Firstly, no, I won’t do your night shifts for you. But thank you for asking.
To all those who have taken the time to comment or contact me, to share your own stories of critically ill children and at times heartbreaking loss, my husband and I have read each and every one of them and are touched beyond words.
Around the clock availability of experienced doctors, nurses and paramedics is essential to providing quality emergent heath care. This in no way, however, diminishes the significant physical, mental and social burden of working medium to long term night shift. My article was intended not as an exhortation to suck it up and work when we’re told to, but an acknowledgement of a necessary evil, and a reminder that “What we do matters” (Thank you Mel).
Compared to other industries, OHS support of healthcare shift workers is poor. We can improve this, at an individual and systems level, through;
- Being proactive in managing our own sleep, nutrition, activity levels and general wellness while working shift work.
- Best practice rostering which prioritises physical and social needs of staff, not the organisation.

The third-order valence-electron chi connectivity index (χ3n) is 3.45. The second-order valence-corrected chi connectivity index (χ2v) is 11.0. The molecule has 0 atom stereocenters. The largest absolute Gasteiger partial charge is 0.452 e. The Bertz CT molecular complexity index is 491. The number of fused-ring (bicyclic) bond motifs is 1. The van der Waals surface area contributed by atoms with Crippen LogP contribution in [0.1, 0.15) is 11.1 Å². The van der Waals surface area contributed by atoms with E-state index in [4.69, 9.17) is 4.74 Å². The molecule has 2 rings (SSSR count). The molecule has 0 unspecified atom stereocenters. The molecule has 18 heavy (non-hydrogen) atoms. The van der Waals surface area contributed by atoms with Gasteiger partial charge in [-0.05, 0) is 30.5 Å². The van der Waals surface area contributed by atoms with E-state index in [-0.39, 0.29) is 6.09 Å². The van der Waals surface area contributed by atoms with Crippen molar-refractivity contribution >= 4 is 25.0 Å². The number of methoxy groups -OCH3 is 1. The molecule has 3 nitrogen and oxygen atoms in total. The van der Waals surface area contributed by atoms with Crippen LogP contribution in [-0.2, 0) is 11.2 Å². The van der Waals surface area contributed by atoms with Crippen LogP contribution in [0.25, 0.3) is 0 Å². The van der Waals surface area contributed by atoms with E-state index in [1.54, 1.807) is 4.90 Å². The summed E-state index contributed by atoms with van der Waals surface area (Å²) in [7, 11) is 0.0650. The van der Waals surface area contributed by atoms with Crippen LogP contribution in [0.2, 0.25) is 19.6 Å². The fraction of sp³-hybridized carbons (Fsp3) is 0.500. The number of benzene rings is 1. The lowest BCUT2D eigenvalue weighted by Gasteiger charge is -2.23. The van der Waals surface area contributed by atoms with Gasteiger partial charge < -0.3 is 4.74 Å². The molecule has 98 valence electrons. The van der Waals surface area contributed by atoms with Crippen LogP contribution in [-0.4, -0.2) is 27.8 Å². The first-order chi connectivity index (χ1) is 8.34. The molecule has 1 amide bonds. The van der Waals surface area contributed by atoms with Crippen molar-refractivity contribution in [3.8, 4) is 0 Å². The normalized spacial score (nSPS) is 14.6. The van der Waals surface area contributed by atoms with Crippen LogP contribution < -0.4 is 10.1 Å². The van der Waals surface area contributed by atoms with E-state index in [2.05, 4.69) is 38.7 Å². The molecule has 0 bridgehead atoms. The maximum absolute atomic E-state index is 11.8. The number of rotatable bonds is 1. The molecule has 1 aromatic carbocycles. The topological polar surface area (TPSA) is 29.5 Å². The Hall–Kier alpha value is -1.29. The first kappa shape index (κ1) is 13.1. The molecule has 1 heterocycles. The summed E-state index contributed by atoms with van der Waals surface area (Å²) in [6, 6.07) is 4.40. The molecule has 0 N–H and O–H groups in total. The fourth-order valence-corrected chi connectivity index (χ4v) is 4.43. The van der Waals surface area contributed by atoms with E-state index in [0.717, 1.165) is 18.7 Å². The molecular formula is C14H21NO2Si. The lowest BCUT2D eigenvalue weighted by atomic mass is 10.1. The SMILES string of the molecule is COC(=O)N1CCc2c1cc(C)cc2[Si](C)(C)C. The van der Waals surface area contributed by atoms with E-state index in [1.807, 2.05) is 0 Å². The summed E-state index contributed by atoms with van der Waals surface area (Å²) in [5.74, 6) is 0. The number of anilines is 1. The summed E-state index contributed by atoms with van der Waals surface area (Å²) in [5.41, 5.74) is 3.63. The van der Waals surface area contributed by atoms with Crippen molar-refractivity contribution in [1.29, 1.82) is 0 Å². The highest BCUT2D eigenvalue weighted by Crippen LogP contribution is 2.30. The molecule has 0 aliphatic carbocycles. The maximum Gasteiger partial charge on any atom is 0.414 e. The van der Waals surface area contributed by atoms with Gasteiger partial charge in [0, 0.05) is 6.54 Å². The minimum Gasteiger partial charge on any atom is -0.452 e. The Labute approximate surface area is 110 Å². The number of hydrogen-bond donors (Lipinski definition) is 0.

- Better staff education on sleep hygiene, drowsy driving, and reducing the sequelae of shift work.
- A cultural change that acknowledges the inherent difficulties of night shift and sees structured on-shift napping not as ‘sleeping on the job’, but a clinically proven way to improve alertness, mood and cognitive functioning.
- Appropriate financial remuneration for working night shift, especially for senior staff. Currently in Victoria we receive 25% shift loading. Mel Herbert from EM:RAP recently proposed a 50-100% load for emergency physicians working night shift in the United States. (I’m sorry, I just can’t help myself. I love you Mel.) Food for thought.
Take care my fellow night warriors. See you at #TeamNightshift. (Starting next run on Monday. Sigh.)